Intel’s foundry arm that doesn’t officially exist has a new customer, Netronome. The maker of networking chips is moving from TSMC’s 65nm process to the bleeding edge Intel 22nm tri-gate process, likely with some other goodies attached too.
In case you are not familiar with Netronome, they are the only company with a license to make CPUs based on the Intel IXP architecture. Intel used to make network co-processors to plug in to Xeons, but has since handed that over to Netronome. The older IXP2800 chip, the current NFP-32xx line, and the upcoming and as yet un-revealed 22nm parts are now in the hands of another company.
The architecture of the chip is meant for low latency network throughput, it is basically a big array of simple units, call them MicroEngines (MEs), cores, processors, or whatever, all strapped together with a high speed on-die interconnect. Surround it with fast memory, fast I/O, an ARM11 controller to keep everything moving in the same general direction, then slap accelerator blocks on as needed, and put a wide 40Gbps PCIe interface on it. There you have a complete network accelerator on a card ready to plug in to a PC server and compete with dedicated hardware. Note the Xeons at the right hand side, the IXP architecture is how Intel aims to play in the networking and switching space.
Netronome’s reference architecture diagram
Upcoming Netronome processors will likely also complement Intel’s server CPUs, so it is in Intel’s best interest to keep them competitive. If OpenFlow/Software Defined Networking takes off, Intel is in a great position to supply half the building blocks of choice. Luckily, Netronome is the other half of the equation, so they aren’t complaining about Intel’s process lead either. The slide below from the last IDF, is a pretty good proxy for Netronome vs the competition in the process space. Chip architecture matters a lot in this space, but this kind of lead on the transistor level never hurts. Luckily, the most important piece of the puzzle is also currently exclusively tied to the 22nm process.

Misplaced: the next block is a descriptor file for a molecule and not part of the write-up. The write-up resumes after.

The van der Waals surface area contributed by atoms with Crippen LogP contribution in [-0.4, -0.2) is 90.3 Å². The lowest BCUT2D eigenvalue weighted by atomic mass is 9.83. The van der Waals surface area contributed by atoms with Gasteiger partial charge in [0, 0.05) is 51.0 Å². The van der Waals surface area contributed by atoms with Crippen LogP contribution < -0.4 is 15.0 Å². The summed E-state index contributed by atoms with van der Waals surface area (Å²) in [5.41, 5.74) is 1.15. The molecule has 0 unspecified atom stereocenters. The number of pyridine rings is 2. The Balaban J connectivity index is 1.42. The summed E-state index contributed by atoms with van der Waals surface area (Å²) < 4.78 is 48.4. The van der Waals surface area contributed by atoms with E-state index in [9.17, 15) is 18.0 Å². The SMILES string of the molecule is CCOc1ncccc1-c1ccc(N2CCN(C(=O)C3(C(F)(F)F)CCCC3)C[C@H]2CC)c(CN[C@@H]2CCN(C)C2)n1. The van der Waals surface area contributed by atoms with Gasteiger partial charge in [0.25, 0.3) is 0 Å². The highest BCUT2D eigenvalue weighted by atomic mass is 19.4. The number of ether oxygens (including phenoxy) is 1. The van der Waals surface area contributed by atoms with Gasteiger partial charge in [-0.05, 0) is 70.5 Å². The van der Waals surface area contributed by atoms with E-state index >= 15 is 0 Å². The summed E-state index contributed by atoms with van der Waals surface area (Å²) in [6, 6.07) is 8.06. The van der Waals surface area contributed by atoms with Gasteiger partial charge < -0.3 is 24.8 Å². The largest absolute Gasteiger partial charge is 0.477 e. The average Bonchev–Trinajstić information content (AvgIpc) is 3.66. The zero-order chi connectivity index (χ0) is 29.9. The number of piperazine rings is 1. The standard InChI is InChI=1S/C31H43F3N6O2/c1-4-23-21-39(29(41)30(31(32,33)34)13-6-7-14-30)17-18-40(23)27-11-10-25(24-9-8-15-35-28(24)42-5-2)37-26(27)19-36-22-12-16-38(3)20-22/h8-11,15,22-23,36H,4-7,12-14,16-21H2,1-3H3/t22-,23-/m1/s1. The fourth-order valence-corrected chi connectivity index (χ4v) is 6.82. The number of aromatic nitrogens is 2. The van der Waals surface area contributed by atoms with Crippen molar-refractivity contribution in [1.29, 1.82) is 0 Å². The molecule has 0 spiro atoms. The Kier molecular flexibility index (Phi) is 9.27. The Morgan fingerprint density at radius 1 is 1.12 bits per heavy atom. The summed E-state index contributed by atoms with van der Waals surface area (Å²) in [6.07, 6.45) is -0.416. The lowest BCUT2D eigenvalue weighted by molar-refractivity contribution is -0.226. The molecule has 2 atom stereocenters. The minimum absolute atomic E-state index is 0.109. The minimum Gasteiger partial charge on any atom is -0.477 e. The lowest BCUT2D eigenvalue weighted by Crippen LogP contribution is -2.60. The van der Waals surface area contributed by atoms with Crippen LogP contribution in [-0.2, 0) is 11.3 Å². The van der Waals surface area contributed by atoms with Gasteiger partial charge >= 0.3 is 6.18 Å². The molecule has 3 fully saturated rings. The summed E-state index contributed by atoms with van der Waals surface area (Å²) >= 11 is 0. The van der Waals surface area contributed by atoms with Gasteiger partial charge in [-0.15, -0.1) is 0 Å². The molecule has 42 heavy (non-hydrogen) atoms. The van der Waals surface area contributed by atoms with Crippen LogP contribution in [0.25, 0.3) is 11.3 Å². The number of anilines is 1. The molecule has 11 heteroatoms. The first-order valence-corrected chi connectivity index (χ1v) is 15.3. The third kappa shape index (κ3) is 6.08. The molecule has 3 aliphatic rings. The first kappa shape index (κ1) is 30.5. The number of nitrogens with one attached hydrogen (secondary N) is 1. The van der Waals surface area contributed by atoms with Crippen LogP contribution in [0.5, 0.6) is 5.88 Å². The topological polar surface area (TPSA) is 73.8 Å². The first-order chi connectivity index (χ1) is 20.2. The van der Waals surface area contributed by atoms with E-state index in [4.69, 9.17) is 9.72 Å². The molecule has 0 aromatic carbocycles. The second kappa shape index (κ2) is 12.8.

Key technologies and timelines
The biggest problem for CPUs like Netronome is I/O bandwidth, be it memory, network ports, or to a host system, bandwidth is always the key factor. As you can see from the architecture diagram above, the current chip will support eight 10Gbps lanes and a 40Gbps PCIe interface plus two DDR3 channels and two SDRAM channels. That is a lot of pins, a huge number, so it will be a board routing nightmare.
When you step up to the next generation of network processors like Netronome is about to launch, the bandwidth will need to increase by an order of magnitude or more. Memory hasn’t kept up that pace since DDR3 so what can a designer do? The obvious choice is to stack memory on the die or on package with an interposer, and connect the two through a rather silly width interface. IBM has done this without an interposer for the Power line for a while, but it is rather expensive, too expensive for mere mortals to buy.
Power 7+ drops production cost by a few orders of magnitude with an interposer, or it will when announced, but don’t expect that to be reflected in the MSRP. Worse yet, no one has publicly committed to offering such technology to foundry customers, but you see a few prototypes here and there. What is a small company to do, develop the tech on their own? HINT. Problem solved. 22nm is going to do very well for Netronome, very well indeed, but the key differentiator for them is not exactly where you might think it is.S|A
Latest posts by Charlie Demerjian (see all)
- More on Intel’s 10nm process problems - Sep 17, 2018
- Intel puts out another 14nm 2020 server platform - Sep 11, 2018
- Why Can’t Intel Supply Enough 14nm Xeons? - Sep 10, 2018
- Intel can’t supply 14nm Xeons, HPE directly recommends AMD Epyc - Sep 7, 2018
- AMD reintroduces the Athlon name with two CPUs - Sep 6, 2018